# Calculating voltages in circuits

Discussion in 'General Electronics Chat' started by steveparrott, Feb 14, 2006.

1. ### steveparrott Thread Starter Active Member

Feb 14, 2006
36
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I'm trying to nail down predictive voltage equations for three types of circuits used in low voltage outdoor lighting. I'm using this info for an article to be published in landscaping magazines.

They are :

1. The daisy chain method (lighting fixtures spliced at intervals along a single wire with one end connected to the power supply),

2. The daisy loop method (lighting fixtures spliced at intervals along a single wire with both ends connected to the power supply),

3. The t-loop method (lighting fixtures spliced at intervals along a single wire with both ends connected to a wire running to the power supply)

Knowing the output voltage of the transformer (12V), the resistance/ft of the wire, the distances of the wire runs between splice points and the wattages of each fixture  I'm trying to determine the voltage at each fixture lamp.

Please understand that I'm not doing this for profit, so don't think I'm trying to get something for nothing. My invitation is for someone who sees this as a fun challenge and as a way to help improve how landscape lighting installers wire their projects.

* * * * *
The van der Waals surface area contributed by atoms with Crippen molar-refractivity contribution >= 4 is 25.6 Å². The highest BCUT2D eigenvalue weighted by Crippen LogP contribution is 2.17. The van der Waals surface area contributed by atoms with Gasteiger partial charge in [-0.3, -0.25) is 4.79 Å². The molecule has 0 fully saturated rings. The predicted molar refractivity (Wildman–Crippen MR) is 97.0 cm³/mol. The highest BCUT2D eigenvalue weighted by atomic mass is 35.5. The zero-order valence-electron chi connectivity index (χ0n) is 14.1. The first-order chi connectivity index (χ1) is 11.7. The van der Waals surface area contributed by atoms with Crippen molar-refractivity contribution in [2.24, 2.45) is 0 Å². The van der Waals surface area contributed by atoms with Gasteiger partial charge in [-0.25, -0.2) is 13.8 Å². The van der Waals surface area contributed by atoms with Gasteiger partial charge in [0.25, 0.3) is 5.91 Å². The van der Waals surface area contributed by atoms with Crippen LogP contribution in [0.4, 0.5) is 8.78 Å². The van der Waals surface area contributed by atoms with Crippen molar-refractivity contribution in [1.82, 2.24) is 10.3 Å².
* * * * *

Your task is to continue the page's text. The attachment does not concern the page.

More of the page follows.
Also, if someone could get these equations rights and put them into an excel worksheet, I'd be willing to pay for that.

Thanks.

2. ### Ron H AAC Fanatic!

Apr 14, 2005
7,050
657
I suspect that no one (including me) understands your terminology (daisy chain, daisy loop, t-loop). These are not terms we use in electronics.
Another problem is that lamp resistance varies as a function of voltage, because of the temperature coefficient of the filament, so exact predictions will be impossible (for me, anyway).
Can you post some sketches of the topologies?

3. ### JoeJester AAC Fanatic!

Apr 26, 2005
3,403
1,227
Steve,

RonH is correct.

My interpetation of what you said is attached.

4. ### Spoggles Well-Known Member

Dec 2, 2005
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Sounds to me a lot like class A, B and "T" tapping as in fire alarm and security system wiring.

http://www.systemsensor.com/voltdrop/index.html

There is an explanation and caculator at the above link.

"T" tapping is something to be avoided in supervised wiring , but I suppose it would be somewhat like a "branch" circuit in the electrical world.

Spoggles

5. ### steveparrott Thread Starter Active Member

Feb 14, 2006
36
0
Thanks, you're correct with the daisy and daisy loop. For the t-loop, image a pearl necklass (with five pearls), then image a wire run connected to the necklass string at any point.

By the way, I've created a calculator for what's called the hub or spider-splice method (wire run from transformer to a splice point  from the splice point are a number of fixture connected with equadistant wires. http://www.cast-lighting.com/volt-calc.html